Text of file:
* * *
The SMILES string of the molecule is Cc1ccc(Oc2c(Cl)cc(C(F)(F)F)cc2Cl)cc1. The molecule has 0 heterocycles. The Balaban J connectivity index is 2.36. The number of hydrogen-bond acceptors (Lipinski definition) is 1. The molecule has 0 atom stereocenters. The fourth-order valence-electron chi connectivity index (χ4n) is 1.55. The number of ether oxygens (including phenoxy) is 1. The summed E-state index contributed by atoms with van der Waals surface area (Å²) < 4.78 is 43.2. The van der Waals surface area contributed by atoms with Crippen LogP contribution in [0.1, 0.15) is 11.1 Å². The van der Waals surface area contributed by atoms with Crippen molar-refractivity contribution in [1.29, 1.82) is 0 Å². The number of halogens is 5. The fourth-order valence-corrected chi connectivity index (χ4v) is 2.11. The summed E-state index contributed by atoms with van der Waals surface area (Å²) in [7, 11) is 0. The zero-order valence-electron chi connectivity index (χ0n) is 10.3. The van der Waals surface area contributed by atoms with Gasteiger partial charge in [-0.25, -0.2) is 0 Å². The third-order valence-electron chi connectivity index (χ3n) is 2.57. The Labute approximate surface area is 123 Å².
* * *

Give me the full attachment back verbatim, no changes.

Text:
The SMILES string of the molecule is Cc1ccc(Oc2c(Cl)cc(C(F)(F)F)cc2Cl)cc1. The molecule has 0 heterocycles. The Balaban J connectivity index is 2.36. The number of hydrogen-bond acceptors (Lipinski definition) is 1. The molecule has 0 atom stereocenters. The fourth-order valence-electron chi connectivity index (χ4n) is 1.55. The number of ether oxygens (including phenoxy) is 1. The summed E-state index contributed by atoms with van der Waals surface area (Å²) < 4.78 is 43.2. The van der Waals surface area contributed by atoms with Crippen LogP contribution in [0.1, 0.15) is 11.1 Å². The van der Waals surface area contributed by atoms with Crippen molar-refractivity contribution in [1.29, 1.82) is 0 Å². The number of halogens is 5. The fourth-order valence-corrected chi connectivity index (χ4v) is 2.11. The summed E-state index contributed by atoms with van der Waals surface area (Å²) in [7, 11) is 0. The zero-order valence-electron chi connectivity index (χ0n) is 10.3. The van der Waals surface area contributed by atoms with Gasteiger partial charge in [-0.25, -0.2) is 0 Å². The third-order valence-electron chi connectivity index (χ3n) is 2.57. The Labute approximate surface area is 123 Å².